Flax Oil vs Fish Oil
Fish oil wins, unless you use organic flax oil that has algae-derived DHA (details at the bottom).
Flax oil (from flaxseed) and other vegetarian foods, including broccoli and walnuts, are rich in an omega-3 fatty acid called alpha-lipoic acid (ALA). This is beneficial for vegetarian bodybuilders because ACA helps muscle growth.
ALA is naturally produced in the body, and helps us collect energy and nutrients from the food we eat.
Some experts say as long as you’re healthy, the body can produce all the ACA it needs. Others say we need to get a certain amount from our diet. In any case, it’s recommended that you get your nutrients from whole foods, not supplements, whenever possible. Spinach, kale, brussel sprouts, broccoli, potatoes, walnuts, hemp, and chia seeds are good whole food vegetarian sources of ACA, as well as canola and soybean oil.
Fish oil has ACA, but it also has omega-3 fatty acids DHA and EPA, which offer valuable cardiovascular benefits.
What are omega-3 fatty acids?
Omega-3 fatty acids (omega-3s) are polyunsaturated fatty acids that are essential nutrients for optimal health. We need them for numerous normal body functions, such as building cell membranes in the brain. Omega-3s are also associated with many health benefits, like protection against heart disease. New studies are identifying more potential uses for a wide range of conditions, including cancer.
The decline of nutrition in our diet over the past century has created a noticeable DHA deficiency in many people. Numerous studies show that this is at least in part to blame for the rising incidence of inflammation, heart disease, psychological disorders (e.g. depression), and poor neurodevelopment.
From Examine.com’s, “Can I eat flax seeds instead of fish or fish oil for omega 3s?“:
Omega 3 fatty acids in flax seed (as well as in Hemp Protein) are found in the form of Alpha-Linoleic Acid (ALA). Not only is ALA not sufficient to supplement on its own, but ALA has to be converted by the body into a usable form, and the ratio of conversion from unusable form to usable is rather poor, somewhere in the range of 5-15%. Omega 3 supplements in the form of EPA and DHA are what the body tends to use for many of the benefits associated with Fish Oil.
For vegetarians and vegans, supplementing with DHA from algae can “markedly [enhance] the DHA status (of serum and platelets)” and “[provide] for the formation of substantial EPA”. Supplementation of ALA and/or GLA is not enough.
Fish Oil vs Fermented Cod Liver Oil
Fermented cod liver oil wins.
With fermented cod liver oil, you get all the benefits of fish oil, except with a higher concentration of nutrients, and they’re more absorbable to the body.
Most manufacturers of fish oil and cod liver oil supplements use a high heat process to extract the oils, being the cheapest and fastest method.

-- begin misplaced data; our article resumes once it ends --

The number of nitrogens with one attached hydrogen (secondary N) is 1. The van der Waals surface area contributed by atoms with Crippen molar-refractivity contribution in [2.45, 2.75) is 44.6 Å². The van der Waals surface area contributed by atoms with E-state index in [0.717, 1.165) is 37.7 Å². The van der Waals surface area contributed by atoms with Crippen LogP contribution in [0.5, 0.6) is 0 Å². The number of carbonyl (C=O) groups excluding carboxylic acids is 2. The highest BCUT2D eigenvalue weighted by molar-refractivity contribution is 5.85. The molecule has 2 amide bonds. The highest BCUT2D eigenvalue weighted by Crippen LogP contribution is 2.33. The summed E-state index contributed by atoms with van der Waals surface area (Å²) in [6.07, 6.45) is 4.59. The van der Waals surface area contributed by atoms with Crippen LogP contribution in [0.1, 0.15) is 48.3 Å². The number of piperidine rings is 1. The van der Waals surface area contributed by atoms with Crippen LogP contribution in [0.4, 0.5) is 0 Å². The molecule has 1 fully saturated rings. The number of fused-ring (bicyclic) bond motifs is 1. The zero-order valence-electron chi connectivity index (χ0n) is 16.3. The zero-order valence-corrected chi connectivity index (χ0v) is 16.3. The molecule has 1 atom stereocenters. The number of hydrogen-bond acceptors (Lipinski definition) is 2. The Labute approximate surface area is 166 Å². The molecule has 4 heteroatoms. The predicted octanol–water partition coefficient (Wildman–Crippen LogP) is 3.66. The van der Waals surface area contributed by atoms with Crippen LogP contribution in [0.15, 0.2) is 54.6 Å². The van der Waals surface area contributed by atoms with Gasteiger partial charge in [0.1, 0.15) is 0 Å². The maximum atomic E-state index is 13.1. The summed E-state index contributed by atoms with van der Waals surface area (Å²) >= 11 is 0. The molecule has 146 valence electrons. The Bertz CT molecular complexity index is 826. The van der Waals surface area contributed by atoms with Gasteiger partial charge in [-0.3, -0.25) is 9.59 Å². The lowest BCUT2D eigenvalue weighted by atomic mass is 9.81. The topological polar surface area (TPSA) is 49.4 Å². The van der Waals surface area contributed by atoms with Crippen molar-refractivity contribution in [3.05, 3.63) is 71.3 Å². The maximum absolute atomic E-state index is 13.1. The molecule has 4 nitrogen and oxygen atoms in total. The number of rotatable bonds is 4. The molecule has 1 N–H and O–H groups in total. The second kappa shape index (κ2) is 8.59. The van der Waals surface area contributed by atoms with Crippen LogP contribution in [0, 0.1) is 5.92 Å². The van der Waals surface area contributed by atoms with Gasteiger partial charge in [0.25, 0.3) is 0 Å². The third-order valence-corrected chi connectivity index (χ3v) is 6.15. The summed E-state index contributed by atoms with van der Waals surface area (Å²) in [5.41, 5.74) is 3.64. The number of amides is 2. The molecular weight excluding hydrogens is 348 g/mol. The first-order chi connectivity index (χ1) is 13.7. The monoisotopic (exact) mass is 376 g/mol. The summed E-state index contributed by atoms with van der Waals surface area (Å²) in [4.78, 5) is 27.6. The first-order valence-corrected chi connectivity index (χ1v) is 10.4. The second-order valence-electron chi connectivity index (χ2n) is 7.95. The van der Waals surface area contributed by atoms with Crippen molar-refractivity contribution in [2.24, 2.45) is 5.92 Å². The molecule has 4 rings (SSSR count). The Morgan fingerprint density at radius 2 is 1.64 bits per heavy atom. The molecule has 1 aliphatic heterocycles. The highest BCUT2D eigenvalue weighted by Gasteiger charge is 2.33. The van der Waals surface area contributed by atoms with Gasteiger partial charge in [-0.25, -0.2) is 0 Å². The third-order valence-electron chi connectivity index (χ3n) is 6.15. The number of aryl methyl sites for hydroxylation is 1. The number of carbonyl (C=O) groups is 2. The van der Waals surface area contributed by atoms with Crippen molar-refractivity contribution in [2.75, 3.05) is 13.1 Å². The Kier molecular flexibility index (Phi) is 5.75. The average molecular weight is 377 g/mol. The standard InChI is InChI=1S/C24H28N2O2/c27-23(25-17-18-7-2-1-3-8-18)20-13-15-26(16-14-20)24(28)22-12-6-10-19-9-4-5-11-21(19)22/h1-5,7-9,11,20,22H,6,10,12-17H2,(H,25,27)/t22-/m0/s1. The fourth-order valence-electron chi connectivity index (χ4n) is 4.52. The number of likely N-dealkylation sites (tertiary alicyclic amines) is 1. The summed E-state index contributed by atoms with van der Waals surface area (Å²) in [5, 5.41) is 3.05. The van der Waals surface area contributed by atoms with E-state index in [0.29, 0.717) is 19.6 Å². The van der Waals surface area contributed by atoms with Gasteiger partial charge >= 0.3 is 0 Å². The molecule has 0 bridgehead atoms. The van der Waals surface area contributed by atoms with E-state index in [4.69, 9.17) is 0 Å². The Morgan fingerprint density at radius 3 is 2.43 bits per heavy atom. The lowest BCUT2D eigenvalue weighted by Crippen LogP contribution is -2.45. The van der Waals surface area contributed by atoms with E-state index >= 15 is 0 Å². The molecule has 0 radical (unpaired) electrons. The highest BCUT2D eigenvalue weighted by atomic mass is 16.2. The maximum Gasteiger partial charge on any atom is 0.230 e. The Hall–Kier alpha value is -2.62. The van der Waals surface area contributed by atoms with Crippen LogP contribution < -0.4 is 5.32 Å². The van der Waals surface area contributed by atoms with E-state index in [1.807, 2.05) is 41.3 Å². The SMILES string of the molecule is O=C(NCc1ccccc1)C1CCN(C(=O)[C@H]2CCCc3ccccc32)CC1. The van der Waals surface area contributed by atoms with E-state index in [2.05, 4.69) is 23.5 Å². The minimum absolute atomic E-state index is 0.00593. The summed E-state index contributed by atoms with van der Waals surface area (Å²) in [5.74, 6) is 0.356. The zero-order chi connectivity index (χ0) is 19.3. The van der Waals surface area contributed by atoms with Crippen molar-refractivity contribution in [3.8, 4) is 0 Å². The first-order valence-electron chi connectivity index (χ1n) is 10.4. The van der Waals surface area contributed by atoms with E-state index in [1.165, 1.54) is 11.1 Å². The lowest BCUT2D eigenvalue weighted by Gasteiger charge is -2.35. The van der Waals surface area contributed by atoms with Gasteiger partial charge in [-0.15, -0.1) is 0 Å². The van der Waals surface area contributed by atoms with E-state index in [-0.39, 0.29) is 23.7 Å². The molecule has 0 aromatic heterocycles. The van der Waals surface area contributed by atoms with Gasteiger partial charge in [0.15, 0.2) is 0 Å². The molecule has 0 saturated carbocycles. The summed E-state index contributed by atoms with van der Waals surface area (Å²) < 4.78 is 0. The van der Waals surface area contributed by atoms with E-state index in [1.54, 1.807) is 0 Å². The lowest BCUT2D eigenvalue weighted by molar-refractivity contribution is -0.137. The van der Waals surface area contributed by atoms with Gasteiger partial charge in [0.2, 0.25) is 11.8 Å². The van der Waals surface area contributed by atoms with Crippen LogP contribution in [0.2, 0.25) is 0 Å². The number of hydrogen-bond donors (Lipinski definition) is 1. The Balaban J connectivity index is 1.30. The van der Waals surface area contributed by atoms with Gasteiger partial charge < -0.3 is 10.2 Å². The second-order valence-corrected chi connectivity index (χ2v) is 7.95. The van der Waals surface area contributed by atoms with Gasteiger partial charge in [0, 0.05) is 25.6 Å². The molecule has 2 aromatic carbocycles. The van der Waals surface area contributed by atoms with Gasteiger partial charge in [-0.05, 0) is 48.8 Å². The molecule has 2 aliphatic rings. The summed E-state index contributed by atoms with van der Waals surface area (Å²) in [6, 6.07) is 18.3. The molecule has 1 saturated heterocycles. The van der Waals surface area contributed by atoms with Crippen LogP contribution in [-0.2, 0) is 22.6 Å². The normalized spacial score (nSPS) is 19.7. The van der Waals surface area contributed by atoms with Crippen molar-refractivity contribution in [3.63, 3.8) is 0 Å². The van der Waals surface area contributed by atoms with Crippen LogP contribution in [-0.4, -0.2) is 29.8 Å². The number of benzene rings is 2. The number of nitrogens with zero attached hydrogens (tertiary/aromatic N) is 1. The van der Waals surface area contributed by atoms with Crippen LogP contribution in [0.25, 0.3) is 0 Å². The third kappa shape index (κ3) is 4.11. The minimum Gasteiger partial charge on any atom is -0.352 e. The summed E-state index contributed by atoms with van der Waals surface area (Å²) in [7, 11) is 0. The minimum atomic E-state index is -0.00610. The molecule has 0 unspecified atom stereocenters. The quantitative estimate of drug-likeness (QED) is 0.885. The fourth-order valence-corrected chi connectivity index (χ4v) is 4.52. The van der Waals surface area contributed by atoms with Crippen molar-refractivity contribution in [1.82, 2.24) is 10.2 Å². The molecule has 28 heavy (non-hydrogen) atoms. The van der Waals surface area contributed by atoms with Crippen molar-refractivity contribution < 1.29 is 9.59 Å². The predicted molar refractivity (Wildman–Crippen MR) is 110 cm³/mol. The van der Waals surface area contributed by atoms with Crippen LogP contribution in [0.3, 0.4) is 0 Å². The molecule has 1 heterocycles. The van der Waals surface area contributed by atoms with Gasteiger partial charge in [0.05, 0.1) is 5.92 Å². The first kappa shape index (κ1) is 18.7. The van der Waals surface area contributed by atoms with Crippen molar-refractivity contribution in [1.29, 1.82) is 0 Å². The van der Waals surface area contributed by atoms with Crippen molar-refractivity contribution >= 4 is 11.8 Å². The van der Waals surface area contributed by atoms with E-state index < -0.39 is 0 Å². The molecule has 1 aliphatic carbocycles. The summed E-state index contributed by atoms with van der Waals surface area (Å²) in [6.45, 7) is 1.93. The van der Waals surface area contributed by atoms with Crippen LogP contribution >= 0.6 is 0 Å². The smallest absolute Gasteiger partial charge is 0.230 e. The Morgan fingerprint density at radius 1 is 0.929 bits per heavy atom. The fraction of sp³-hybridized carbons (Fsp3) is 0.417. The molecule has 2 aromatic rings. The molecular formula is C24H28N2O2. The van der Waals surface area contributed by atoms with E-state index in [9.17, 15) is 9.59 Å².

The problem is, this process diminishes and/or destroys valuable nutrients, including vitamin A and D, and denatures the omega-3s. To counteract this, the manufacturers usually then fortify the fish oil supplement with synthetic vitamins. These vitamins are suboptimal and substantially less bio-available.
To be fair, if the fish oil is fresh, it tends to keep most of its potency.
Fermenting the cod livers avoids this entirely by allowing the fat-soluble vitamins and oils to separate from the rest of the liver in a cool temperature process. This preserves the natural nutrient content, as well as making the nutrients more bio-available to our bodies.
If you’re a pescetarian or flexitarian and want a high quality product, I recommend Blue Ice Fermented Cod Liver Oil. It was developed by Dr. Weston A. Price, who traveled the world studying the health of different cultures. He identified cod liver and high vitamin butter oil act as catalysts to help the body absorb and utilize minerals. Such substances were available in the diets of the healthiest societies he studied.
Take Away Message
Flax oil, fish oil, and fermented cod liver oil all contain APA, which aids in muscle growth.
All three are beneficial for bodybuilders, but vegetarian bodybuilders don’t eat fish products and have to opt for flax oil.
High-quality fermented cod liver or flax oil* with algae-derived DHA are the most beneficial options.
*Organic flax oil that has algae-derived DHA (we recommend this).
In general, I don’t advocate supplements, however in this case, I recommend that vegetarian bodybuilders take flax oil with DHA. Other important points to consider:
- Although there are opposing claims, it’s fair to say that the average person’s body can’t produce sufficient amounts of ACA. Certainly someone actively pursuing fitness will have more nutritional needs, and should consider supplementation.
- EPA and DHA are by far the most beneficial of the omega-3s. Get at least one gram of EPA and DHA each day, but not much more than 6-7 grams.
- In terms of diet, EPA and DHA are primarily available in fish and algae. ALA is available in plant-based sources, such as flax seeds, chia seeds, walnuts, and hemp.
- The conversion of plant sources of ALA, such as flax oil, to DHA is poor in healthy people and even worse in vegans and vegetarians, who are especially prone to be poor converters.
- Fish oil is more vulnerable to chemical oxidation, and it can be harmful if not manufactured with high standards. Spend the extra cash and get high-quality, it’s worth it.
The Bottom Line for Vegetarian Bodybuilders: Buy organic flax oil that has algae-derived DHA (we recommend this).